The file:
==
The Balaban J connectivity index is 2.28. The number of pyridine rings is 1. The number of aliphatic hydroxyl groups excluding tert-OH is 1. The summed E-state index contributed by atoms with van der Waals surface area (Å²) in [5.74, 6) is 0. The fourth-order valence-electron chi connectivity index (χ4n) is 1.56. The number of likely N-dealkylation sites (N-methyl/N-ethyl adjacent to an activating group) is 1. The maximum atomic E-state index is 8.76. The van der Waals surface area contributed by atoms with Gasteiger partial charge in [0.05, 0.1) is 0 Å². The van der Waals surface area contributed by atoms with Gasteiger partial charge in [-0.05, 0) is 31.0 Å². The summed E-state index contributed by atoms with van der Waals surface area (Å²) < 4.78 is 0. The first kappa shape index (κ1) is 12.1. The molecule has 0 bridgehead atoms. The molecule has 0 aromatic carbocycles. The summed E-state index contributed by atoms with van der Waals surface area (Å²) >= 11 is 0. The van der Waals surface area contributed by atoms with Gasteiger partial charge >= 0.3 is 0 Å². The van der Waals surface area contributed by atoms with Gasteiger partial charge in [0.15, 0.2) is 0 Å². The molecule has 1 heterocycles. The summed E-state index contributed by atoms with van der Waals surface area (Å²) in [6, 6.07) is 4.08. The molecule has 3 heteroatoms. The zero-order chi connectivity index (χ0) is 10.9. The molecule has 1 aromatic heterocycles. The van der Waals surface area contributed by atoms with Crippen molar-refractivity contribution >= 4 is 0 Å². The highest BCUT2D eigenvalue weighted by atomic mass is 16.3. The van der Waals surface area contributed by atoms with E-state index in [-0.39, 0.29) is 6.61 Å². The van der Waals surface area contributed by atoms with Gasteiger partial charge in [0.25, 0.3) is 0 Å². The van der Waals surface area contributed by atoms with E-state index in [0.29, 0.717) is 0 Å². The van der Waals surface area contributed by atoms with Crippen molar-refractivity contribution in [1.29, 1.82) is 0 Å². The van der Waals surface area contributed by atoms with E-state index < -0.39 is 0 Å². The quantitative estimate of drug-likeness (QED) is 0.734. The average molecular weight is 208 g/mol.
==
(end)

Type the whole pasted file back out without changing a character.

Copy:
The Balaban J connectivity index is 2.28. The number of pyridine rings is 1. The number of aliphatic hydroxyl groups excluding tert-OH is 1. The summed E-state index contributed by atoms with van der Waals surface area (Å²) in [5.74, 6) is 0. The fourth-order valence-electron chi connectivity index (χ4n) is 1.56. The number of likely N-dealkylation sites (N-methyl/N-ethyl adjacent to an activating group) is 1. The maximum atomic E-state index is 8.76. The van der Waals surface area contributed by atoms with Gasteiger partial charge in [0.05, 0.1) is 0 Å². The van der Waals surface area contributed by atoms with Gasteiger partial charge in [-0.05, 0) is 31.0 Å². The summed E-state index contributed by atoms with van der Waals surface area (Å²) < 4.78 is 0. The first kappa shape index (κ1) is 12.1. The molecule has 0 bridgehead atoms. The molecule has 0 aromatic carbocycles. The summed E-state index contributed by atoms with van der Waals surface area (Å²) >= 11 is 0. The van der Waals surface area contributed by atoms with Gasteiger partial charge >= 0.3 is 0 Å². The van der Waals surface area contributed by atoms with Gasteiger partial charge in [0.15, 0.2) is 0 Å². The molecule has 1 heterocycles. The summed E-state index contributed by atoms with van der Waals surface area (Å²) in [6, 6.07) is 4.08. The molecule has 3 heteroatoms. The zero-order chi connectivity index (χ0) is 10.9. The molecule has 1 aromatic heterocycles. The van der Waals surface area contributed by atoms with Crippen molar-refractivity contribution >= 4 is 0 Å². The highest BCUT2D eigenvalue weighted by atomic mass is 16.3. The van der Waals surface area contributed by atoms with E-state index in [-0.39, 0.29) is 6.61 Å². The van der Waals surface area contributed by atoms with Gasteiger partial charge in [0.25, 0.3) is 0 Å². The van der Waals surface area contributed by atoms with E-state index in [0.29, 0.717) is 0 Å². The van der Waals surface area contributed by atoms with Crippen molar-refractivity contribution in [1.29, 1.82) is 0 Å². The van der Waals surface area contributed by atoms with E-state index < -0.39 is 0 Å². The quantitative estimate of drug-likeness (QED) is 0.734. The average molecular weight is 208 g/mol.